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Parasites & vectors

Nitric oxide production by Biomphalaria glabrata haemocytes: effects of Schistosoma mansoni ESPs and regulation through the extracellular signal-regulated kinase pathway.


PMID 19386102

Abstract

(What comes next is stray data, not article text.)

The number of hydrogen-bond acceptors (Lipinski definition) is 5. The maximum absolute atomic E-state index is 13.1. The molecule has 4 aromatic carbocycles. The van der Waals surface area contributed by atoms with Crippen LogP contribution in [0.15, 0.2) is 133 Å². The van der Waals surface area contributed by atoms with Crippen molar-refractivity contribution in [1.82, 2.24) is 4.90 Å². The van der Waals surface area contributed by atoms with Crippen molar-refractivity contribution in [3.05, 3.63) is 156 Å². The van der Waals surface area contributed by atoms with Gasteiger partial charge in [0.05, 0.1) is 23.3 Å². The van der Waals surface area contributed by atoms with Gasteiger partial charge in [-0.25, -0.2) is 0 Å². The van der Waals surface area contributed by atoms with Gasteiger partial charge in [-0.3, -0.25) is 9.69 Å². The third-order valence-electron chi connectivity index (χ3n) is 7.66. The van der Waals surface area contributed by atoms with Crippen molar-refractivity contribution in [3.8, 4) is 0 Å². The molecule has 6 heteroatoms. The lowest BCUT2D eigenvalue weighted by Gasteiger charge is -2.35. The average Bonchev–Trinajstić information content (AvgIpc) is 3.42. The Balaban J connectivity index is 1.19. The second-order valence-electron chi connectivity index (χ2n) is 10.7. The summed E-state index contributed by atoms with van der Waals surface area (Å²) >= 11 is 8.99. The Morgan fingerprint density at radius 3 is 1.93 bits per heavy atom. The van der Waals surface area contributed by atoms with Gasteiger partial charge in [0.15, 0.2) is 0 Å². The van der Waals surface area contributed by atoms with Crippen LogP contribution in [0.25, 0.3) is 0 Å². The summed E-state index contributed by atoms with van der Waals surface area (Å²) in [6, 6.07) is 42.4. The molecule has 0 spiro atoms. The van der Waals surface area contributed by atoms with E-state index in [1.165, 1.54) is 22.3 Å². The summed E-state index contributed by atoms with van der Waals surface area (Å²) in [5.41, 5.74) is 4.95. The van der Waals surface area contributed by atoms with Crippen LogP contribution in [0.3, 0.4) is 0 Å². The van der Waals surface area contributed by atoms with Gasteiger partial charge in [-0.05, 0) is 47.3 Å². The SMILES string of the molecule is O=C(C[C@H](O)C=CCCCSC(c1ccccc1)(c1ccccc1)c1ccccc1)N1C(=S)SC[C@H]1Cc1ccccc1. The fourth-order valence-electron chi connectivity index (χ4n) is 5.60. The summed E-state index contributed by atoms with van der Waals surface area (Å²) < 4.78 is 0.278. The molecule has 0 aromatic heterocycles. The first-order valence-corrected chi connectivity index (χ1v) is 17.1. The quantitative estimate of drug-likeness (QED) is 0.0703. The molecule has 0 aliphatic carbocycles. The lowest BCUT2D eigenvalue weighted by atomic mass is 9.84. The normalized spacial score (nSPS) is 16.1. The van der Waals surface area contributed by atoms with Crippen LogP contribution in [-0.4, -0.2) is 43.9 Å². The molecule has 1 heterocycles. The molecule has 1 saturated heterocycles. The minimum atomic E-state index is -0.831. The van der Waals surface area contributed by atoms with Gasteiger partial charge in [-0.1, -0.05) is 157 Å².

Schistosoma mansoni uses Biomphalaria glabrata as an intermediate host during its complex life cycle. In the snail, the parasite initially transforms from a miracidium into a mother sporocyst and during this process excretory-secretory products (ESPs) are released. Nitric oxide (NO) and its reactive intermediates play an important role in host defence responses against pathogens. This study therefore aimed to determine the effects of S. mansoni ESPs on NO production in defence cells (haemocytes) from schistosome-susceptible and schistosome-resistant B. glabrata strains. As S. mansoni ESPs have previously been shown to inhibit extracellular signal-regulated kinase (ERK) phosphorylation (activation) in haemocytes from susceptible, but not resistant, B. glabrata the regulation of NO output by ERK in these cells was also investigated. Haemocytes from resistant snails challenged with S. mansoni ESPs (20 mug/ml) over 5 h displayed an increase in NO production that was 3.3 times greater than that observed for unchallenged haemocytes; lower concentrations of ESPs (0.1-10 mug/ml) did not significantly increase NO output. In contrast, haemocytes from susceptible snails showed no significant change in NO output following challenge with ESPs at any concentration used (0.1-20 mug/ml). Western blotting revealed that U0126 (1 muM or 10 muM) blocked the phosphorylation (activation) status of ERK in haemocytes from both snail strains. Inhibition of ERK signalling by U0126 attenuated considerably intracellular NO production in haemocytes from both susceptible and resistant B. glabrata strains, identifying ERK as a key regulator of NO output in these cells. S. mansoni ESPs differentially influence intracellular NO levels in susceptible and resistant B. glabrata haemocytes, possibly through modulation of the ERK signalling pathway. Such effects might facilitate survival of S. mansoni in its intermediate host.

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